Destruction of the LES Ecology Center’s Compost Yard is Folly [OP-ED]

Posted on: January 14th, 2020 at 5:04 am by

Photo: Harriet Hirshorn

This editorial is drawn from a letter to the Mayor’s Office of Resiliency, as written by East River Park Action, a local group composed of longtime Lower East Side residents and sustainability professionals.

We are really shocked to learn that Mayor de Blasio is planning to destroy the Lower East Side Ecology Center’s (LESC) compost yard and replace it with a temporary lawn later this spring. With the climate emergency and the ever-growing garbage crisis, we demand the City cancel this costly, illogical folly and accommodate the compost yard, during construction as well as incorporated into the new design of East River Park.

Through much of last year (2019), LESEC Executive Director Christine Datz-Romero, elected/appointed officials, and community residents have all demanded answers about the fate of the compost yard during the long years of East Side Coastal Resiliency (ESCR) construction. So far, we only received empty promises. During the holidays, just weeks ago, the City finally responded … with business bid documents (request for proposals due January 10), released online by Department of Design and Construction. Our response includes this petition, which now counts over 2,000 signatures in little more than a week; please sign it!

The City intends to evict the climate-smart LESEC compost yard and install a lawn to replace bulldozed recreation parkland. Even while just south at Pier 36, a hidden public space could inexpensively invite the Lower East Side community for riverside relaxation. Ironically, the lawn will again be destroyed during park construction in three years.

Photo: Harriet Hirshorn

Here’s what the City is throwing away:

LESEC’s Community Compost program processes food waste from over 3,500 households each week; 150 of these drop-off food waste directly at the ERP compost yard. The City’s plan to relocate the compost yard to Harlem will directly affect these households, and will uncouple the compost operation from the LESEC’s vital educational programs, which will remain on the Lower East Side.

Visibly situated in sight of ferry riders and park users, LESEC’s yard raises the perceived value of composting. It minimizes the vehicle miles traveled from drop-off sites, further reducing greenhouse gases and overheating. It produces healthy soil that will otherwise need to be procured and trucked in (generating even more vehicle-miles travelled and greenhouse gases). In 2019, LESEC’s finished compost augmented the soil in 20 local parks.

To minimize disruption to this important grassroots community organization, the compost yard must stay operational until construction for that section of East River Park begin in 2023. Furthermore, the City must engage with LESEC to finish the design for the renovated compost yard as part of the ESCR project construction, as it will yield high quality compost and soil critical to the vitality of East River Park’s new vegetation, creating vigorous habitat that can once again support biodiversity.

Raising public interest in composting has not been easy, especially on the Lower East Side, where few buildings use curbside collection containers. What LESEC has established is authentic community climate participation, and an accessible, everyday mitigation action. Supporting the compost yard with a long-term home in the East River Park has been a universal demand, and accommodating LESEC has been listed in the City’s public presentations.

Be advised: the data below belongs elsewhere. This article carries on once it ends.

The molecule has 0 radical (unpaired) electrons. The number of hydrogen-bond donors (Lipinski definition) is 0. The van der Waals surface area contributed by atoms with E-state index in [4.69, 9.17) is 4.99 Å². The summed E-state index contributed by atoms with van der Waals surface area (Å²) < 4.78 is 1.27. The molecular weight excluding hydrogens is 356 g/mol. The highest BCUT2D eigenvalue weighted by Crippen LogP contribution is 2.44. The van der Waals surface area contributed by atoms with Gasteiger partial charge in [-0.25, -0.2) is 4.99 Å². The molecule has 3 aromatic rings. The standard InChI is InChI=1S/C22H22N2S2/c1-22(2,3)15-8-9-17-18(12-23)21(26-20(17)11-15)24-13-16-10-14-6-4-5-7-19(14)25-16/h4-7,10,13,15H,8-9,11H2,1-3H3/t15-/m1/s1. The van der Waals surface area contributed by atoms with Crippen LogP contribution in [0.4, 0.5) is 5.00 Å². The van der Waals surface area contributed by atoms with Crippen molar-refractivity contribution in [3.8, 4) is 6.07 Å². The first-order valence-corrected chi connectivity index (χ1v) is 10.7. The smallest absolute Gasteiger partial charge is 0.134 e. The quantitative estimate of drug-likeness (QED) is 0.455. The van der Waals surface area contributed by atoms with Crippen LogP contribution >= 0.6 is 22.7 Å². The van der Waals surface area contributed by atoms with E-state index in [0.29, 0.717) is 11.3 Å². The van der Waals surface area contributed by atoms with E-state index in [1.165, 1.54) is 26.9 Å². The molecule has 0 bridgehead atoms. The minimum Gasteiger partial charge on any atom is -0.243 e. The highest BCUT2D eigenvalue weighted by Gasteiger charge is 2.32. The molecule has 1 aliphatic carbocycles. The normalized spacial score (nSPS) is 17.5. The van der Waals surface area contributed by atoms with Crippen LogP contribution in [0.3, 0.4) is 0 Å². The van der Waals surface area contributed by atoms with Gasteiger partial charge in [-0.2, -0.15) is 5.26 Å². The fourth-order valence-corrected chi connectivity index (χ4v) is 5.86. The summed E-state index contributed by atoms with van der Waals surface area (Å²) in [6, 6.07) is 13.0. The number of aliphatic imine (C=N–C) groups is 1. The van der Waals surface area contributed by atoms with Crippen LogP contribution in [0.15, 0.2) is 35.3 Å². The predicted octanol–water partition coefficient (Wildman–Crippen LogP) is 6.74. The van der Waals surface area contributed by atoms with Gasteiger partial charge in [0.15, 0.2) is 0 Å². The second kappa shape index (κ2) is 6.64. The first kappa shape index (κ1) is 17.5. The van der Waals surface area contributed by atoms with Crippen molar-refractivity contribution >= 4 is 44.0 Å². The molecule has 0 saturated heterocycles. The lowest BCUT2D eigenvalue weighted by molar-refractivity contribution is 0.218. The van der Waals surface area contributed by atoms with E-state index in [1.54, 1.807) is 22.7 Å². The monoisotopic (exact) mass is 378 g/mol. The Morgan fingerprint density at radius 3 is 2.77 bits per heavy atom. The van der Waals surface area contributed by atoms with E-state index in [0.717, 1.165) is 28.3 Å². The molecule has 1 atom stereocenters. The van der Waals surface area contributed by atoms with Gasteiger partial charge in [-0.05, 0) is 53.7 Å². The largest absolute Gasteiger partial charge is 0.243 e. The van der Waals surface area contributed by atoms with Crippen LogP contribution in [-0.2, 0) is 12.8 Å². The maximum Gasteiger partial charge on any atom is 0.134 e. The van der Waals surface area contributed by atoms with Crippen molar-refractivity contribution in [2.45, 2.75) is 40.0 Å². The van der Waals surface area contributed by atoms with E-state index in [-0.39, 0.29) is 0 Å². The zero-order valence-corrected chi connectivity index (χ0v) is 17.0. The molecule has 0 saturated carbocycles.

Transparency, engagement, and resiliency go out the window with this ill-conceived plan, which was never even discussed in Community Board meetings focusing on mitigation. Reminiscent of the DDC’s hollow assurances that they listen to the community regarding the ESCR, this recent action once again provokes mistrust and anger. True mitigation would ensure LESEC’s compost yard is supported in East River Park.

Moreover, the temporary lawn would surround families and elders with unhealthy, noisy construction; conversely, at minimal expense, Pier 36 could provide space for peaceful riverside recreation and relaxation. It’s remarkable that this pier has not already been made more accessible to the whole community, alongside the new Eco Park at Pier 35. This has been raised at multiple Community Board 3 Parks Committee meetings and discussed with the Economic Development Corporation, without a satisfactory response. (And, while we’re at it, how about fast-tracking the long-delayed transformation of Pier 42 into parkland?)

Delivering household food scraps to a composting site is a gateway to impact-reducing habits. It is wrong to tell New Yorkers their mindful actions don’t matter, and to make a mockery of this scientifically proven practice of reducing the City’s solid waste crisis. According to Department of Sanitation Commissioner Garcia, the City will only be able to reach ZERO WASTE goals if Mayor de Blasio implements city-wide recycling of food and yard waste. Replacing the LESEC compost yard with a lawn will not only make the City’s ZERO WASTE and 80 x 50 goals less attainable, it will diminish the City’s standing on the C40, UN 2030 Goals, Climate Emergency and all other international standards.

We urge all elected and appointed officials to stand with us and prevent this grave climate folly and disaster.

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